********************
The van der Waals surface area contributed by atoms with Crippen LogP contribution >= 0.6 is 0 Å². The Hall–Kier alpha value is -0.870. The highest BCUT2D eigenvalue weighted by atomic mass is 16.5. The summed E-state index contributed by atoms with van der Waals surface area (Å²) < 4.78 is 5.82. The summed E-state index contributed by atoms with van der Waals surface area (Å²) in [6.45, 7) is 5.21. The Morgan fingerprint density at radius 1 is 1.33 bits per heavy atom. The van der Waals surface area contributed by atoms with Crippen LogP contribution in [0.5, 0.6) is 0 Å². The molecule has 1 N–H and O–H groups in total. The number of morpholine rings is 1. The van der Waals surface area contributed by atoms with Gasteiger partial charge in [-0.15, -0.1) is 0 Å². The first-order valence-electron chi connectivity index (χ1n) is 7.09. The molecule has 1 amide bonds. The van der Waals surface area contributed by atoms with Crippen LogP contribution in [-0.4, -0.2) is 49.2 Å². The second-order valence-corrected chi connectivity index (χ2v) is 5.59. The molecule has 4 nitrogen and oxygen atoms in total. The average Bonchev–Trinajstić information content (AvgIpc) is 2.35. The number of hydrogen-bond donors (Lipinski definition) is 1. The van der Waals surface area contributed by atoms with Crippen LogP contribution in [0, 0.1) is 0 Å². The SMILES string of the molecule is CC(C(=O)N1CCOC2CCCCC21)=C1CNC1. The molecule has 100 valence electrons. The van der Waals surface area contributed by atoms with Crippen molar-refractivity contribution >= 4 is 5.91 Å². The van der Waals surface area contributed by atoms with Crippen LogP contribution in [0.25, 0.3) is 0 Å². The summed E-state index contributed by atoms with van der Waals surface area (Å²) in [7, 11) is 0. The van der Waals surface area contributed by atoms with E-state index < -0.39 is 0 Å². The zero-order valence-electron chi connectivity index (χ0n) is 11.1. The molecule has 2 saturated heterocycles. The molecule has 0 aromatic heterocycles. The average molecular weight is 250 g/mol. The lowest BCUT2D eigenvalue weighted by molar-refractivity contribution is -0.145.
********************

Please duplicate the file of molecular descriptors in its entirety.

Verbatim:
The van der Waals surface area contributed by atoms with Crippen LogP contribution >= 0.6 is 0 Å². The Hall–Kier alpha value is -0.870. The highest BCUT2D eigenvalue weighted by atomic mass is 16.5. The summed E-state index contributed by atoms with van der Waals surface area (Å²) < 4.78 is 5.82. The summed E-state index contributed by atoms with van der Waals surface area (Å²) in [6.45, 7) is 5.21. The Morgan fingerprint density at radius 1 is 1.33 bits per heavy atom. The van der Waals surface area contributed by atoms with Crippen LogP contribution in [0.5, 0.6) is 0 Å². The molecule has 1 N–H and O–H groups in total. The number of morpholine rings is 1. The van der Waals surface area contributed by atoms with Gasteiger partial charge in [-0.15, -0.1) is 0 Å². The first-order valence-electron chi connectivity index (χ1n) is 7.09. The molecule has 1 amide bonds. The van der Waals surface area contributed by atoms with Crippen LogP contribution in [-0.4, -0.2) is 49.2 Å². The second-order valence-corrected chi connectivity index (χ2v) is 5.59. The molecule has 4 nitrogen and oxygen atoms in total. The average Bonchev–Trinajstić information content (AvgIpc) is 2.35. The number of hydrogen-bond donors (Lipinski definition) is 1. The van der Waals surface area contributed by atoms with Crippen LogP contribution in [0, 0.1) is 0 Å². The SMILES string of the molecule is CC(C(=O)N1CCOC2CCCCC21)=C1CNC1. The molecule has 100 valence electrons. The van der Waals surface area contributed by atoms with Crippen molar-refractivity contribution >= 4 is 5.91 Å². The van der Waals surface area contributed by atoms with Crippen LogP contribution in [0.25, 0.3) is 0 Å². The summed E-state index contributed by atoms with van der Waals surface area (Å²) in [7, 11) is 0. The van der Waals surface area contributed by atoms with E-state index < -0.39 is 0 Å². The zero-order valence-electron chi connectivity index (χ0n) is 11.1. The molecule has 2 saturated heterocycles. The molecule has 0 aromatic heterocycles. The average molecular weight is 250 g/mol. The lowest BCUT2D eigenvalue weighted by molar-refractivity contribution is -0.145.